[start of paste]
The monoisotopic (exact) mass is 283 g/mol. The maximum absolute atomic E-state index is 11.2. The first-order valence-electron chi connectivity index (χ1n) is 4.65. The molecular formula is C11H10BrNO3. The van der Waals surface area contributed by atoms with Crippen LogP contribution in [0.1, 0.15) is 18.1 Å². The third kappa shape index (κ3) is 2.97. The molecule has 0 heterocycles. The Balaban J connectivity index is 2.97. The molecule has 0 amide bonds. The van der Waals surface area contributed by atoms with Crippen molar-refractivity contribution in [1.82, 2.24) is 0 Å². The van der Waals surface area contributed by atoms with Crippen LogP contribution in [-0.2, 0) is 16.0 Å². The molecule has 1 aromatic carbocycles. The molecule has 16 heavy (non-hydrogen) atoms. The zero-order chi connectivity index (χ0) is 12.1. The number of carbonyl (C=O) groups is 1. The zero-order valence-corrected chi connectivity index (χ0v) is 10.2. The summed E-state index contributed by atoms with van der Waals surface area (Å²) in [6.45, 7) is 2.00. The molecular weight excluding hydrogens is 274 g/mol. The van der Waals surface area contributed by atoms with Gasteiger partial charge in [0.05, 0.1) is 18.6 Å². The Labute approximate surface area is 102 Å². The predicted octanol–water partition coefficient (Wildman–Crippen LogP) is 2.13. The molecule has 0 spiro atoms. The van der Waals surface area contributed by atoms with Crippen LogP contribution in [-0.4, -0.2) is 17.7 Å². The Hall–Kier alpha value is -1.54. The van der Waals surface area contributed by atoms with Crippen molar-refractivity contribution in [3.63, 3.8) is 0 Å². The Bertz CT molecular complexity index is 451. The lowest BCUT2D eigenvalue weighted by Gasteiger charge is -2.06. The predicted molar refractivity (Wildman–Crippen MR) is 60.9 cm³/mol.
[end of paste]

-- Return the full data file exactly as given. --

The monoisotopic (exact) mass is 283 g/mol. The maximum absolute atomic E-state index is 11.2. The first-order valence-electron chi connectivity index (χ1n) is 4.65. The molecular formula is C11H10BrNO3. The van der Waals surface area contributed by atoms with Crippen LogP contribution in [0.1, 0.15) is 18.1 Å². The third kappa shape index (κ3) is 2.97. The molecule has 0 heterocycles. The Balaban J connectivity index is 2.97. The molecule has 0 amide bonds. The van der Waals surface area contributed by atoms with Crippen molar-refractivity contribution in [1.82, 2.24) is 0 Å². The van der Waals surface area contributed by atoms with Crippen LogP contribution in [-0.2, 0) is 16.0 Å². The molecule has 1 aromatic carbocycles. The molecule has 16 heavy (non-hydrogen) atoms. The zero-order chi connectivity index (χ0) is 12.1. The number of carbonyl (C=O) groups is 1. The zero-order valence-corrected chi connectivity index (χ0v) is 10.2. The summed E-state index contributed by atoms with van der Waals surface area (Å²) in [6.45, 7) is 2.00. The molecular weight excluding hydrogens is 274 g/mol. The van der Waals surface area contributed by atoms with Gasteiger partial charge in [0.05, 0.1) is 18.6 Å². The Labute approximate surface area is 102 Å². The predicted octanol–water partition coefficient (Wildman–Crippen LogP) is 2.13. The molecule has 0 spiro atoms. The van der Waals surface area contributed by atoms with Crippen LogP contribution in [-0.4, -0.2) is 17.7 Å². The Hall–Kier alpha value is -1.54. The van der Waals surface area contributed by atoms with Crippen molar-refractivity contribution in [3.63, 3.8) is 0 Å². The Bertz CT molecular complexity index is 451. The lowest BCUT2D eigenvalue weighted by Gasteiger charge is -2.06. The predicted molar refractivity (Wildman–Crippen MR) is 60.9 cm³/mol.